A New York assemblyman says the state’s next revenue bill will include an online sports betting component, which could see a vote before the end of the year.
Assemblyman Gary Pretlow told PlayNY that Assembly Speaker Carl Heastie solidified his commitment to include online sports betting in a revenue bill during a phone call the two men had on Tuesday.
New York’s Budget Shortfall Could Shift Political Winds
Heastie declined to include online sports betting in an Assembly budget proposal in April, but the COVID-19 pandemic has shifted the paradigm. State budgets, including New York’s, are slumping, and politicians are trying to find alternative ways to make up the shortfalls.
The speed at which this could happen ties into a pandemic stimulus bill that Congress is now mulling over, and how satisfied New York is with its portion of the funds.
Cuomo, New York City Mayor Bill de Blasio, and other state leaders, including Heastie, sent a letter to the state’s congressional delegation on Wednesday urging them to fight for more federal funding in the stimulus bill. The politicians argue New York suffered more deaths and higher unemployment than other states, and should get more money.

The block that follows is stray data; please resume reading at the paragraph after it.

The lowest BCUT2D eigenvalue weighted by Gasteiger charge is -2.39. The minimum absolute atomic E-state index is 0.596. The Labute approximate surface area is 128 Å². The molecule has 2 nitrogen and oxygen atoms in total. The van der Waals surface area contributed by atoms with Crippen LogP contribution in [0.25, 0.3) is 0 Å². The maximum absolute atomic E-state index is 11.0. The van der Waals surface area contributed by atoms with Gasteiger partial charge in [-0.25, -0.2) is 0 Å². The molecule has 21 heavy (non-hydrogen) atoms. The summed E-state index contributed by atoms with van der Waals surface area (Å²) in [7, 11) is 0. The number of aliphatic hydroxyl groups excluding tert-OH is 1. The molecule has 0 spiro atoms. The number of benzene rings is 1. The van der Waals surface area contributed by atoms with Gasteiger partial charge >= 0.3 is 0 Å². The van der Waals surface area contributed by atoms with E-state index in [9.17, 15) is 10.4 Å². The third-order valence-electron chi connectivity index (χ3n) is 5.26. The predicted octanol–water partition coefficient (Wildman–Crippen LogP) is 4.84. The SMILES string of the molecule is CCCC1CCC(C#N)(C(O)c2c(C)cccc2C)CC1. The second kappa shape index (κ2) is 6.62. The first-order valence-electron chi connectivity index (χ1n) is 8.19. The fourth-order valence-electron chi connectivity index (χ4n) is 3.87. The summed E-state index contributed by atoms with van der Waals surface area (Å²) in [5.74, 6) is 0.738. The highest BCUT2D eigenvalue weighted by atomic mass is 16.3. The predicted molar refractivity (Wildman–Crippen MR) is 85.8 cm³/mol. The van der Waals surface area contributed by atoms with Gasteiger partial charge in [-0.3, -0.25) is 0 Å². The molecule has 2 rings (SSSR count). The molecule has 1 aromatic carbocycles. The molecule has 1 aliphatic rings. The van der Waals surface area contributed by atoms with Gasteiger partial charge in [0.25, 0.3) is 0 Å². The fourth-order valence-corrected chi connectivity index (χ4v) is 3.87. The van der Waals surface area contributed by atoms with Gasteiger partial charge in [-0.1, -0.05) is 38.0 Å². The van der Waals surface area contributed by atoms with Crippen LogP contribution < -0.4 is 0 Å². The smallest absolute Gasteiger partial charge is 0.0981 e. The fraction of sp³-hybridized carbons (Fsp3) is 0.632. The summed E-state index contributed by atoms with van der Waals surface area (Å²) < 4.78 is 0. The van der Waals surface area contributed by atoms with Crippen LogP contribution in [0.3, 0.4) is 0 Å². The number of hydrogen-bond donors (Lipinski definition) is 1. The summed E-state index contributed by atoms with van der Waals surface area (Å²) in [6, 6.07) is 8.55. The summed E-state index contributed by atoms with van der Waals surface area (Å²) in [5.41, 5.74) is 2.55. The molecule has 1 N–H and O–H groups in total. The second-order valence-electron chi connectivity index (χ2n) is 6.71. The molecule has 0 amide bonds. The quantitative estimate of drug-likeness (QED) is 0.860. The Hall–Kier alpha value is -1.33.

Action on Online Sports Betting Hinges on Stimulus
If Congress passes a bill and President Trump signs it into law, but New York isn’t satisfied with its share, Cuomo will likely propose a revenue bill to address the state’s budget shortfall. Although Cuomo has expressed reservations over the concept of online sports betting, PlayNY expects he likely wouldn’t fight the inclusion of online sports betting in the revenue bill.
Leaders say the state needs at least $15 billion in aid, while New York City needs $9 billion, to avoid major layoffs and tax increases.
“It can all come together very quickly,” Pretlow told PlayNY. “I’m pretty sure the governor and Department of Budget already have a bill put together with what they need. Then we just have to fill in the blanks. It can happen within a week.”
The New York Senate passed an online sports betting bill in 2019, but Heastie didn’t take it to the Assembly for a vote. The new legislation would likely use the same language in the 2019 Senate bill, including setting the initial licensing fee at $12 million and placing a 12% tax on online sports betting. The bill would subject professional sports leagues on which bettors place wagers to a 0.2% royalty fee.